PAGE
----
Tetris: The Games People Play

Today, with the incessant development of new games on the console, PC, smartphone and emerging technologies like virtual reality, it is easy to forget gaming’s origins. In a fascinating new graphic novel TetrisThe Games People Play, American cartoonist Box Brown brings the reader through a brief history of games through the ages, and in particular the tangled history of the iconic game ‘Tetris’. His second full-length graphic novel, Tetris, is as enlightening as it is enjoyable, offering insight into the sensational and politicised history of the development of one of the most well-known games of all time.

Games have captivated people throughout history, from simple board games to card games, and now to the myriad multiplayer role-playing games enjoyed today. The novel starts with Alexey Pajitnov, the computer scientist who created Tetris in his spare time while working for the Soviet government. Throughout the book, we are given glimpses into Alexey’s mind and his belief that games reflect humanity and, “inform life”. He was a lover of puzzles, and Tetris was a product of his passion and creativity. In fact, it is a reinvention of his favourite game, ‘Pentominoes’ – but with continuous problems and a graphic interface. This is the story of its extraordinary and universal popularity, one that led to legal and political battles being fought around it.

From the rudimentary version Alexey created on his Electronika 60 with only text characters, the Tetris craze spread throughout his institute, then Moscow, and escaped from the USSR into the world, captivating players everywhere. Businessmen, videogame companies, media moguls and eventually even the Russian government became involved in the rights wars that ensued, partly due to the game’s enormous commercial potential but also due to Alexey’s inexperience in handling rights and distributors. Brown never loses the reader as he navigates the twists and turns of the tale expertly, picking out the most significant and interesting characters and events in an engrossing sequence of illustrations.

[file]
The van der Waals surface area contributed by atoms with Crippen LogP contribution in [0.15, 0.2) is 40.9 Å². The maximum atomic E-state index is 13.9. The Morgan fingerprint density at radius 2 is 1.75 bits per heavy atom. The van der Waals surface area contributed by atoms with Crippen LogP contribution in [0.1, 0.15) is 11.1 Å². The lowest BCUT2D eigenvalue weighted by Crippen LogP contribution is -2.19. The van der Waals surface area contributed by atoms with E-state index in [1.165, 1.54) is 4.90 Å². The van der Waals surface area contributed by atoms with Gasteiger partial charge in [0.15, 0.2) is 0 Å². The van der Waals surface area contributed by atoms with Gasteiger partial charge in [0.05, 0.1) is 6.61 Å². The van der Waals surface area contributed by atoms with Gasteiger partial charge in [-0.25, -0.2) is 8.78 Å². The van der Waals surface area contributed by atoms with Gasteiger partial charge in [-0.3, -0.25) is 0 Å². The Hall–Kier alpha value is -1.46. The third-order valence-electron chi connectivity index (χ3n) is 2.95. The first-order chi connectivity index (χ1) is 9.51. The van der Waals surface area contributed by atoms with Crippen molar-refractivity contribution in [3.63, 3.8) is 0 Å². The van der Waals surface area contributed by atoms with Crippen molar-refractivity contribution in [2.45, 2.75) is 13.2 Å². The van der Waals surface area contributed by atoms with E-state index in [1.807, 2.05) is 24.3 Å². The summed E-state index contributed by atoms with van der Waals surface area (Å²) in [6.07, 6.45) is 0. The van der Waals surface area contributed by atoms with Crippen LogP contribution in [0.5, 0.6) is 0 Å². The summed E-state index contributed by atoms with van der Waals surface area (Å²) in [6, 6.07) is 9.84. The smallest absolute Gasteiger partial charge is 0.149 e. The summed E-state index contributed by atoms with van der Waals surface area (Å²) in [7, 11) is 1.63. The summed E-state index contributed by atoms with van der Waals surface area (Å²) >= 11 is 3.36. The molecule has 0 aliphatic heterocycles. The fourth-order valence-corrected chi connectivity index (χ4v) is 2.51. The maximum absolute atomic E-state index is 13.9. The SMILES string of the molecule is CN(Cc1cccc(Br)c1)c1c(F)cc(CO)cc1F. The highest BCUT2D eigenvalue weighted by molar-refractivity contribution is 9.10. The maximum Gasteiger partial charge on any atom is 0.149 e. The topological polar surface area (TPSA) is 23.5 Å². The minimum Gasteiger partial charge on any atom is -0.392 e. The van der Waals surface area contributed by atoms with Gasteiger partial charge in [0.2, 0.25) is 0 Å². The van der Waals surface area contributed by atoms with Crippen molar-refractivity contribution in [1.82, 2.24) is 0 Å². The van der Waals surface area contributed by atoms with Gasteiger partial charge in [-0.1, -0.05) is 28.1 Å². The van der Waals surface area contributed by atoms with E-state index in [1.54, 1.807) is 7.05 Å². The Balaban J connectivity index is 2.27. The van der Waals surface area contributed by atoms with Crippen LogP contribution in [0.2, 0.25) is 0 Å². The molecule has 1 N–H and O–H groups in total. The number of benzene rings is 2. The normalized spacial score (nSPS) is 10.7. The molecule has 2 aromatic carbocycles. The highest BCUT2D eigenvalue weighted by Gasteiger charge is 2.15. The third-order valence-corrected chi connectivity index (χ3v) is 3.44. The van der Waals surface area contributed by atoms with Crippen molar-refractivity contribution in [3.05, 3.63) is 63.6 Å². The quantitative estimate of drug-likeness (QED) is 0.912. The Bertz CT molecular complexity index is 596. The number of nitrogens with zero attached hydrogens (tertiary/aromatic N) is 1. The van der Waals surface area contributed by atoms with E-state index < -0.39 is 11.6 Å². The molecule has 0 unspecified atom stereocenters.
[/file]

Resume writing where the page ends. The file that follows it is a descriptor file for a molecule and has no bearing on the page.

While the story is concerned mainly with the tussles in Tetris’ history, it is also framed within the context of the development of games in general and their role in society. Brown explores, in a series of simple scenes, the possible origins of gaming and its subsequent development in hardware and software. He includes the history of Nintendo, which invented the hand-held gaming device, and the creative minds behind it – minds that were visionary and recognised the importance of games in the human consciousness.

Throughout the book, Brown develops the idea that gaming is a natural and essential part of human life – puzzles reflect human thinking, involve emotions, and provide challenge; discovery; reward and closure to the participant. It is thus no wonder that a simple game born out of the day-dreams of a passionate and talented Russian scientist could inspire such dramatic events as it swept across the world to captivate everyone’s imaginations.

Tetris: The Games People Play by Box Brown (SelfMadeHero, 2016)

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Photo courtesy of SelfMadeHero

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